15 August 2008
THIS WEEK IN THE CAPE LEAGUE
MOST VALUABLE PLAYER AWARD
Falmouth Commodore Star
A.J. Pollock Is Chosen Cape’s
Most Valuable Player for 2008
FALMOUTH, Mass. -- Adapting is something A.J. Pollock is used to by now.
While switching from third base to the outfield in his second year at Notre Dame, becoming accustomed to swinging a wood bat and adjusting to the top of the order for the Falmouth Commodores this season, Pollock hasn’t missed a beat.
Cape League MVP, A.J. Pollock
Now Pollock will learn to adapt to his new status -- winner of the Pat Sorenti Award as the Cape Cod Baseball League’s Most Valuable Player for 2008.
Pollock emerged as one of the most consistent and feared hitters this summer, finishing the regular season first in hits (61), doubles (15) and slugging percentage (.556). He also ranked second in batting average at .377 -- a clip that remained above .300 all summer long -- as well as second in extra-base hits with 20.
Pollock’s selection as MVP keeps the Sorenti award in Falmouth, where it was won in 2007 by Conor Gillaspie (Wichita State), who also captured the batting championship.
Falmouth manager Jeff Trundy calls Pollock “the complete package,” a player who brings athleticism and the right mentality to every game.
“He has faith in his ability and trusts his ability,” Trundy said. “He has nights where he is going to go out and struggle, but he doesn’t let it slump him.”
Pollock, who also ranked third in on-base percentage (.455) and runs scored (35), credits his success to focusing on sticking with the same approach every day and says the summer has helped him grow as a player.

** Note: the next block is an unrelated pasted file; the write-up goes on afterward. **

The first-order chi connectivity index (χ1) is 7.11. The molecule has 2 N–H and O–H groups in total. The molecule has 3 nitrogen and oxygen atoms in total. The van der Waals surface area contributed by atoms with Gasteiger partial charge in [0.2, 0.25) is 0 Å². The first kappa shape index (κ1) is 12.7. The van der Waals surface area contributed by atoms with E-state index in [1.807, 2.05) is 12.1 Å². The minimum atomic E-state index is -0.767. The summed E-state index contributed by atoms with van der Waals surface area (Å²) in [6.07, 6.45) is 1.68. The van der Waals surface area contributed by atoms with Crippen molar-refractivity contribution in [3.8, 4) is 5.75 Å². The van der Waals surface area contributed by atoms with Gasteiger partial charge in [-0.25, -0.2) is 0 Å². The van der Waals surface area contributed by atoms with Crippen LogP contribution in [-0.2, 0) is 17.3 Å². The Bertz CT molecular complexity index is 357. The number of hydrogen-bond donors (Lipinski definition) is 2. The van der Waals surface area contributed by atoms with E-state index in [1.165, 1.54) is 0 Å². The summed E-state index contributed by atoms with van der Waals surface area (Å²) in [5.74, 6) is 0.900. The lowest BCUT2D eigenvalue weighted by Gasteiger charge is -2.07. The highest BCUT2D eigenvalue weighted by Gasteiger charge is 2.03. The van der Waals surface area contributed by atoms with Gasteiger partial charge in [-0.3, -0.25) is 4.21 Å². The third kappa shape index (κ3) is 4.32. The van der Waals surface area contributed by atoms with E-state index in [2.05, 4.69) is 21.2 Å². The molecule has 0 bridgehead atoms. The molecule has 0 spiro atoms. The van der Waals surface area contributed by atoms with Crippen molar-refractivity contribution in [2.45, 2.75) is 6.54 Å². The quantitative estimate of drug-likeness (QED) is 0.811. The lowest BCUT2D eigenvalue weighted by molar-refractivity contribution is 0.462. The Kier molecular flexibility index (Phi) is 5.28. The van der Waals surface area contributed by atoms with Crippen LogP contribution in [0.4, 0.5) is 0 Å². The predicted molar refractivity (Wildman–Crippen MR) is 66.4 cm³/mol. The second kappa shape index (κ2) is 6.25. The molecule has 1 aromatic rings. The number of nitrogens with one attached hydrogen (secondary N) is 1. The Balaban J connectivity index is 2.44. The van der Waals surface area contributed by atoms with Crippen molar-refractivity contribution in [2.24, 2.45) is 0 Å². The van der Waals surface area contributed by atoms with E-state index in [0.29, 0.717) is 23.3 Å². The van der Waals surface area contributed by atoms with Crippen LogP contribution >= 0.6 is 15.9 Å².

“I am going to go back to school definitely a different player with a different mindset toward the game,” Pollock said. “This experience helped me tremendously as a player.”
Cape League MVP, A.J. Pollock
Last summer, Pollock led the Vermont Mountaineers to the New England Collegiate Baseball League Championship, batting .348 and winning the league’s 10th Player Award.
Pollock said playing in the NECBL allowed him to become comfortable with using a wood bat, so this summer he was able to shift his focus. Instead of fighting with the wood bat while also trying to get base hits, he said he could pay attention to additional details as a hitter. A lot of those details surround the mental aspects of the game.
“The mental part of the game is huge,” he said. “Just knowing what the pitcher is going to be throwing and understanding what he threw to the batter before me -- I think I have become so much better at that, which is a big help for me.”
The 6-1, 200-pound Hebron, Conn., native finished with four home runs, 25 RBI and 11 stolen bases.
He also started in center field as a West Division All-Star, going 2-for-3 at the plate, including a solo home run.
Pollock proved to be the perfect leadoff hitter for the Commodores, relying on his ability to make contact and put the ball in play, striking out only 24 times in 162 at-bats. He stayed in that No.1 slot until Aug. 2 when Trundy moved him to third in the batting order.
As with every other change that came Pollock’s way, the MVP didn’t miss a beat, leading his team to the West Division playoffs.
Besides Gillaspie, now a pro in the San Francisco Giants’ system, other past Cape League MVPs include Tampa Bay Rays Evan Longoria (Chatham ’05) and Carlos Pena (Wareham ’97), Boston Red Sox’s Jason Varitek (Hyannis ’93), and the late New York Yankees captain, Thurman Munson (Chatham ’67).
Laura Rasmussen, CCBL Intern (email@example.com)
John Garner, Jr.
Director of Public Relations & Broadcasting
Interns: Chris Blake, James Chandley, Ashley Crosby, Phil Garceau, Stefanie Marini, Laura Rasmussen